Google has a firm grip on the desktop. Their products and services are ubiquitous. Don’t get us wrong, we’re long-standing admirers of many of Google’s products and services. They are often high quality, easy to use, and ‘free’, but there can be downsides of over-reliance on a specific company. For example, there are concerns about their privacy policies, business practices, and an almost insatiable desire to control all of our data, all of the time.
What if you are looking to move away from Google and embark on a new world of online freedom, where you are not constantly tracked, monetised and attached to Google’s ecosystem.
In this series, we explore how you can migrate from Google without missing out on anything. We’ll recommend open source solutions.
One of Google’s most popular services is Google Maps, a web mapping service which offers satellite imagery, aerial photography, street maps, and interactive panoramic views.
It’s used by more than 1 billion people every month. While it’s a very easy mapping service to use, it collects a lot of data which isn’t limited to GPS location settings from your phone.
What do we recommend as alternatives?
OpenStreetMap (OSM) is a collaborative project to create a free editable map of the world. OpenStreetMap allows you to view, edit and use geographical data in a collaborative way from anywhere on Earth. It’s kept up to date by people using GPS devices, aerial photography and other free sources of information.
There are various open source software that taps into and other similar services. Our favorite is QGIS, an Open Source Geographic Information System (GIS). In QGIS version 3, there are built-in features to use raster and vector data from OpenStreetMap. The OSM plugin, a core QGIS plugin, provides the basic functionalities for OSM data manipulation; this includes data loading, importing, saving, downloading, editing and uploading data back to the OSM server.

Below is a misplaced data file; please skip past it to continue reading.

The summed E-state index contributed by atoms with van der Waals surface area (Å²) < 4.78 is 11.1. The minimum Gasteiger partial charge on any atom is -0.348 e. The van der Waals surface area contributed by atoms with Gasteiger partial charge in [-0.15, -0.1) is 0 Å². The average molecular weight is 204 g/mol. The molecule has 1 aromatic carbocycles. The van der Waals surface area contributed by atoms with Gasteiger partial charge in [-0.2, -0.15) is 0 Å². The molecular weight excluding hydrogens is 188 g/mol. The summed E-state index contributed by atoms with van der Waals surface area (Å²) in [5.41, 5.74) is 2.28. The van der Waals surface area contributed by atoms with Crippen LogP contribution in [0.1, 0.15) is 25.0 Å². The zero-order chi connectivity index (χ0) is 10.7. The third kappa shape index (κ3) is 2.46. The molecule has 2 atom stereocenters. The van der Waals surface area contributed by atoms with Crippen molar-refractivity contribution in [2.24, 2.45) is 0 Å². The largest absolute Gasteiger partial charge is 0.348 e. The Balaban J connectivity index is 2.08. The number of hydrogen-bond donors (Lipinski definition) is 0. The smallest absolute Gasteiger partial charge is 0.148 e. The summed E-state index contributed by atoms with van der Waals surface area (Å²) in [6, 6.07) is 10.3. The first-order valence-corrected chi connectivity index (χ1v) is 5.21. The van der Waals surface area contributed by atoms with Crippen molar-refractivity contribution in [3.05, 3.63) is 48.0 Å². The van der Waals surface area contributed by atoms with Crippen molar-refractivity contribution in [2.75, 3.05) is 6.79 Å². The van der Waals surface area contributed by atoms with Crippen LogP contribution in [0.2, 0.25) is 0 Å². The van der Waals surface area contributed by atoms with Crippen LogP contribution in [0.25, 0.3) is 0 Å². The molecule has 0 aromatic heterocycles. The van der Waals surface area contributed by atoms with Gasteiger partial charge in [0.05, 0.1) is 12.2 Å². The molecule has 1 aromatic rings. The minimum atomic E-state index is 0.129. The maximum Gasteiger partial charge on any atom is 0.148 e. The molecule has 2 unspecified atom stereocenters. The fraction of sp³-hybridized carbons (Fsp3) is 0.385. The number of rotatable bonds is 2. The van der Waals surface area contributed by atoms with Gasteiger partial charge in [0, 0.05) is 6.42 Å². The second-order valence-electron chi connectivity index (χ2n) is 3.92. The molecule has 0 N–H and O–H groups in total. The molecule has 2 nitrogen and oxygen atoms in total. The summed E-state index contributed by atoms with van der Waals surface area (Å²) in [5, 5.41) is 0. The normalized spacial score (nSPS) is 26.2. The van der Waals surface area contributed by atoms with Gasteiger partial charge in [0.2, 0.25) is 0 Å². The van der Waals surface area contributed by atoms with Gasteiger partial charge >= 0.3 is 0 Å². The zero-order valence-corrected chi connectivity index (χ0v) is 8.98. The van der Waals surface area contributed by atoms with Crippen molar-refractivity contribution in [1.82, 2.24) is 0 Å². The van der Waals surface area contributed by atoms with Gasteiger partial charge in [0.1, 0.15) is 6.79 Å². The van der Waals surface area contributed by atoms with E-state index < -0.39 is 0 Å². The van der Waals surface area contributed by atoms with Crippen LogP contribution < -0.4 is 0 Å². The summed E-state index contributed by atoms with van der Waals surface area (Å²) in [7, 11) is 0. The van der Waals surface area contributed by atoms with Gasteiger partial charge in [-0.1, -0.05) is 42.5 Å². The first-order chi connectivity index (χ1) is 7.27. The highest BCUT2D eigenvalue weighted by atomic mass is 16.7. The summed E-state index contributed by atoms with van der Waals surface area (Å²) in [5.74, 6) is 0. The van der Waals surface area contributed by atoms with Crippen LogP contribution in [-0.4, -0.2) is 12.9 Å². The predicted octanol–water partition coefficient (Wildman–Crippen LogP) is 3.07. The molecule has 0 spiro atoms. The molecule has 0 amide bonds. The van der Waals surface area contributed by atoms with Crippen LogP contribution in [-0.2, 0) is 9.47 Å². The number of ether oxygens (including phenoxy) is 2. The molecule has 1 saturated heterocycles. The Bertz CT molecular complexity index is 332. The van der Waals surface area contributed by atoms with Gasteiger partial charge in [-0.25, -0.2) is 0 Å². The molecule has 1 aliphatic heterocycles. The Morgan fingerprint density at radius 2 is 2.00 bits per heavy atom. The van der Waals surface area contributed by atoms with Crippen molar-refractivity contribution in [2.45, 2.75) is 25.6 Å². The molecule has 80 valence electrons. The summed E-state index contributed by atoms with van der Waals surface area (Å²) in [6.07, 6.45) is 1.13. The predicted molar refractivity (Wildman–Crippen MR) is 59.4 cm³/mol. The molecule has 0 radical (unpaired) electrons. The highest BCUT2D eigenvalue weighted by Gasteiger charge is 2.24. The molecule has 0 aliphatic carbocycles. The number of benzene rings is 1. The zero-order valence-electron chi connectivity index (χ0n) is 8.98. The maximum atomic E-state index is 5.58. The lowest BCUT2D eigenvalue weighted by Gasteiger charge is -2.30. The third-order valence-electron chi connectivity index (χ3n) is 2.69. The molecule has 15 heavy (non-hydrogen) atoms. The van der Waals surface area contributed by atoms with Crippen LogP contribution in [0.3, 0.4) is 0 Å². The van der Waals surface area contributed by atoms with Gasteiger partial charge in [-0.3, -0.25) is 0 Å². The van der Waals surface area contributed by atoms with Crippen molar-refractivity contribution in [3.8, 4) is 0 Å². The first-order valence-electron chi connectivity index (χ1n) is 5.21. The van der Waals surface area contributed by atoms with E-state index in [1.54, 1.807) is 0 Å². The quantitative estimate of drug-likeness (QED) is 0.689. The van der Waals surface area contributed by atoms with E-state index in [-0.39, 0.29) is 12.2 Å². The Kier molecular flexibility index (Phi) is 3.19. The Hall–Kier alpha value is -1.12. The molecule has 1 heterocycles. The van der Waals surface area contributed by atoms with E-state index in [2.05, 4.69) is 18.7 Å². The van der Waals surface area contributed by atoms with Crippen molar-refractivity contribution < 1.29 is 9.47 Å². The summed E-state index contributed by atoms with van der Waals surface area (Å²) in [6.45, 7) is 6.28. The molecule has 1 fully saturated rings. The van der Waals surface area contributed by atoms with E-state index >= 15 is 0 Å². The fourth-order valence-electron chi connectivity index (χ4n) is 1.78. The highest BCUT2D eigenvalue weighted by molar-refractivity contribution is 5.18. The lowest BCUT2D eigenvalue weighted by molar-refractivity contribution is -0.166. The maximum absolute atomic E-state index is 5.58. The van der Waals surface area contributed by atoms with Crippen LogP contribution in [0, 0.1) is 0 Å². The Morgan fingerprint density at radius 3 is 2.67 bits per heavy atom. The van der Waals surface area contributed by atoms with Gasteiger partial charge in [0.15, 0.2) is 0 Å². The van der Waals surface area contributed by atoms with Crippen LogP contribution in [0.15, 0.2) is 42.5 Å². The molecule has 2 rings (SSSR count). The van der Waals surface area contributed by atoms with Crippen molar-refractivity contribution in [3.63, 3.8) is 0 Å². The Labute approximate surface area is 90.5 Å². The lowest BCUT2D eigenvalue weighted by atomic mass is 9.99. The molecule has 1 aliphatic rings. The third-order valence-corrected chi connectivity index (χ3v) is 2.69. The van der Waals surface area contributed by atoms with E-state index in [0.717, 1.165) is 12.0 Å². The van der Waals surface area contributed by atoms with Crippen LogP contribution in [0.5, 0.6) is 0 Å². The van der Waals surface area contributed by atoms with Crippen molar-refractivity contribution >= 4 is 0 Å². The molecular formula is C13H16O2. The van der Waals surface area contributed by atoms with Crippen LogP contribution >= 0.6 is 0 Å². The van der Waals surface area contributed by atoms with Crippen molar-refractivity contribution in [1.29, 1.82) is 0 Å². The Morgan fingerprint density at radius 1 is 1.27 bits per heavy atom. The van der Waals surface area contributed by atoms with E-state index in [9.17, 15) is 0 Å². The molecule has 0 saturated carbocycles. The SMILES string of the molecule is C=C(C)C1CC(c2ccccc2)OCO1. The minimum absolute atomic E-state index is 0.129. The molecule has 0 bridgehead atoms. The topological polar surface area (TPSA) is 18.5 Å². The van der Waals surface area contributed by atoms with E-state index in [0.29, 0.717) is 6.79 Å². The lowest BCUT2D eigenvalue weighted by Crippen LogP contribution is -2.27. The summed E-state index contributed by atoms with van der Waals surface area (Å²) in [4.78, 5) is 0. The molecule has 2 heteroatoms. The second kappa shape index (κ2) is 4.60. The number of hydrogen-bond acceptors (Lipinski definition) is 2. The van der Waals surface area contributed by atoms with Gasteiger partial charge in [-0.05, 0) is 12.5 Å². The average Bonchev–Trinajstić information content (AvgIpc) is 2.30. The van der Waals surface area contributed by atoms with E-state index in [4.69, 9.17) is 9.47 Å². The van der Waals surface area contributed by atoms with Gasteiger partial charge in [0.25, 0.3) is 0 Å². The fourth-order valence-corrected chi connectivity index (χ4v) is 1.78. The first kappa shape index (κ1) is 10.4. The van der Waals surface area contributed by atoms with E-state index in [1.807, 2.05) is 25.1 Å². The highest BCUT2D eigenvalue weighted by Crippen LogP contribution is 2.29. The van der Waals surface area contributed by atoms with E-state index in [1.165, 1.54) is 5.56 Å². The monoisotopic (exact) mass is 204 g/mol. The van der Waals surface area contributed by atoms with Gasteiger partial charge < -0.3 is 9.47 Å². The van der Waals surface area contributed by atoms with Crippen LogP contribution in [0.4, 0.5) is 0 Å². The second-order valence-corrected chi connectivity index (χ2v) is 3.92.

Given that OpenStreetMap is kept up-to-date by its users, we need a simple yet powerful tool to make changes. In this regard, a very useful editor for OpenStreetMap is Java OpenStreetMap Editor (JOSM).
JOSM is a Java-based tool with advanced features including support for loading GPX tracks, background imagery, and OSM data from local sources as well as from online sources and allows to edit the OSM data (nodes, ways, and relations) and their metadata tags.
All articles in this series:
|Alternatives to Google's Products and Services|
|Gmail||Email is an essential activity and starts the ball rolling in this series|
|Maps||Web mapping service offering satellite imagery, aerial photography, street maps +|
|Photos||Store your images in the cloud for convenient access from anywhere|
|Translate||Multilingual neural machine translation service|
|Calendar||Manage your busy life with a digital calendar|
|Chrome||Application software for accessing the World Wide Web|
|Read our complete collection of recommended free and open source software. The collection covers all categories of software.
The software collection forms part of our series of informative articles for Linux enthusiasts. There's tons of in-depth reviews, alternatives to Google, fun things to try, hardware, free programming books and tutorials, and much more.